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Les Leyne: B.C. is paddling in different directions on reconciliation

Action plan is described as first of its kind. It commits to 89 steps to be undertaken in the next five years.
Premier John Horgan talks about the historic action plan to implement the United Nations Declaration on the rights of Indigenous Peoples during a ceremony in the Hall of Honour at the legislature, in Victoria, Wednesday, March 30, 2022. THE CANADIAN PRESS/Chad Hipolito

The canoe metaphor is one of Premier John Horgan’s favourites when it comes to talking about Indigenous relations and reconciliation, so he used it again Wednesday while announcing a major step in that sphere.

“Sometimes, we’re not all in the same canoe,” he said while outlining a comprehensive reconciliation action plan. “But we’re all paddling together.”

And later: “Today is the day we begin to journey together and are all paddling in the same direction. Hopefully over time we’ll be in the same canoe.”

But his government is paddling in two opposing directions at the moment. For all the determination to work toward the inspiring goal of reconciliation, the NDP government is in B.C. Supreme Court right now fighting a small north Island First Nation’s title claim at every turn.

Contesting the case is the opposite of everything the new action plan purports to work toward. That might be why there’s a specific phrase in the new action plan that could be used to bridge the big gulf between what the government is saying and what it is doing.

The action plan is described as the first of its kind in the world. It commits to 89 steps to be undertaken in the next five years that would bake B.C.’s earlier recognition of indigenous rights into virtually every aspect of governance.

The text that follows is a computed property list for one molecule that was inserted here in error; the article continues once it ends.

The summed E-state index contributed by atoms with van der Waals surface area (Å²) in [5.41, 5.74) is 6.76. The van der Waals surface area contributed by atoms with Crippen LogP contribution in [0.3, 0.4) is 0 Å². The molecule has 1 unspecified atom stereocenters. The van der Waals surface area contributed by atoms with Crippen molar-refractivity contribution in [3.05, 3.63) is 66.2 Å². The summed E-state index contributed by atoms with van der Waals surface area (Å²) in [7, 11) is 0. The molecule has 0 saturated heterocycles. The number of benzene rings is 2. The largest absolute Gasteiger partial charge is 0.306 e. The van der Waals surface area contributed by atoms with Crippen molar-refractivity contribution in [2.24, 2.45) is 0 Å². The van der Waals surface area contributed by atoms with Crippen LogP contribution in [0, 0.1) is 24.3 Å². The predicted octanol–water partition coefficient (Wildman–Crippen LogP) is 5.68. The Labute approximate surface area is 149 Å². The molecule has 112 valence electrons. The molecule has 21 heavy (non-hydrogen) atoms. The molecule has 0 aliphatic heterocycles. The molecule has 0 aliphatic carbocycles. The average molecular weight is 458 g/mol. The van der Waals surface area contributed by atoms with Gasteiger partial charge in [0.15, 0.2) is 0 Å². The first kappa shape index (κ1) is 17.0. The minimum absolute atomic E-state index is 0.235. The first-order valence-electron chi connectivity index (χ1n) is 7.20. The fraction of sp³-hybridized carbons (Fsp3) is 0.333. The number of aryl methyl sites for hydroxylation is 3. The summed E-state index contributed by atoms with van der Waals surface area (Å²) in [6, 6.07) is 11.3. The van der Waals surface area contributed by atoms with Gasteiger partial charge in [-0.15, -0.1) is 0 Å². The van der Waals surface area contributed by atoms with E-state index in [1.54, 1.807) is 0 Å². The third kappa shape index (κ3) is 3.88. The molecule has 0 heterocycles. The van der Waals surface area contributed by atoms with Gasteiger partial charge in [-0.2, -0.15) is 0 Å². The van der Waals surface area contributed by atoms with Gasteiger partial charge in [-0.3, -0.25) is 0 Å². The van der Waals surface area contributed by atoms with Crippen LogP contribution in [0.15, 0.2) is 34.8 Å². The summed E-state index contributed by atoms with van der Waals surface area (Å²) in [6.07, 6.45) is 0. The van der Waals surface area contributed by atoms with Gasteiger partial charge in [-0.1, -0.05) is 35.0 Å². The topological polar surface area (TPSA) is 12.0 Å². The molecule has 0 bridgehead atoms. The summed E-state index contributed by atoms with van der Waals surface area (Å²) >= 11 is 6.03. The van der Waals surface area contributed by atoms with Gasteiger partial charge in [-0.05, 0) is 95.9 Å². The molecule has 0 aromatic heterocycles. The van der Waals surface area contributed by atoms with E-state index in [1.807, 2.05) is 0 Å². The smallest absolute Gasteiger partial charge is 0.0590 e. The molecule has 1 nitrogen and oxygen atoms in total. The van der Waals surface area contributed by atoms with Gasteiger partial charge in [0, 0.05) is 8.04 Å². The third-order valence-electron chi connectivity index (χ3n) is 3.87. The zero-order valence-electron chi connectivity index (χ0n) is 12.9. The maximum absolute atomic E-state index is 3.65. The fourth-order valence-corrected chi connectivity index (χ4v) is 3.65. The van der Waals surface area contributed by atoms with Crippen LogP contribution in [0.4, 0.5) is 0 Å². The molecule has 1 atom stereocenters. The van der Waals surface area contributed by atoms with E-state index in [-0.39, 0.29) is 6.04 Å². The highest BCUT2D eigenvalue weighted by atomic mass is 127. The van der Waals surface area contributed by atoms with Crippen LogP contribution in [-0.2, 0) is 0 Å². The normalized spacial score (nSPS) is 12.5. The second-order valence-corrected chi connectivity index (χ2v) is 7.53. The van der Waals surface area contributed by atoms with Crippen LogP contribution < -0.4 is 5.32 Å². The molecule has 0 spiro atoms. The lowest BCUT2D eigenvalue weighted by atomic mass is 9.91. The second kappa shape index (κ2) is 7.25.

Part of it says B.C. “recognizes the need to shift from patterns of litigation and expensive slow negotiations about title and rights, to co-operative implementation through effective government-to-government relationships.”

It was roundly applauded by all parties in the legislature and by First Nations leaders who were invited to speak to it. But in a Vancouver court room the government is following the old pattern to the letter. The Nuchatlaht First Nation and the government are booked into B.C. Supreme Court for the next several weeks to argue over the tiny band’s claim to 200 square kilometres of Nootka Island.

As Judy Lavoie reported at the Narwhal news site earlier, the Nuchatlaht are using the precedent from the Tsilhqot’in title decision eight years ago to press their case. B.C. is contesting virtually every aspect of their claim, based on historic records about whether the Nuchatlaht was a true First Nation, how extensively the people occupied the territory two centuries ago and whether they abandoned it, along with their rights.

Asked about the disparity Wednesday, Horgan said: “It speaks to the diverse nature of British Columbia, Indigenous and non-Indigenous. We’re not always going to agree.”

Courts are the last recourse, he said, and his government has “countless” experiences of avoiding litigation by negotiating and reconciling.

The Nuchatlaht case is one that he couldn’t resolve outside of court, he said.

“But the direction to litigate, which is not provided by cabinet, it’s provided by the attorney general … questions about their strategies you should take it up with him.”

Answers are unlikely, as attorneys general can’t normally comment on active cases.

But there’s a hint of what might lie ahead in the action plan. One of the 14 steps to recognize Indigenous rights and title that the government has just committed to following is this: “Issue guidelines from the Attorney General to the Ministry of Attorney General legal counsel regarding the conduct of civil litigation involving the rights of Indigenous peoples.”

Given the tone and the stress on the historic nature of Wednesday’s action plan announcement, Attorney General David Eby is unlikely to tell his legal team to fight this one to the bitter end.

Another intriguing aspect of the action plan is what’s called the “distinctions-based approach.”

It is constantly reinforced that “Indigenous” doesn’t mean one group, it describes one characteristic that over 200 unique First Nations share. So B.C.’s action plan will acknowledge rights, interests and priorities of each one individually.

“Not all rights are uniform or the same among or between all Indigenous peoples. In many cases, a distinctions-based approach may require that B.C.’s relationship and engagement with First Nations, Metis and Inuit peoples include different approaches or actions and result in different outcomes.”

It’s a respectful approach, but it further undercuts the one canoe analogy. It is going to take some time for people to wrap their minds around.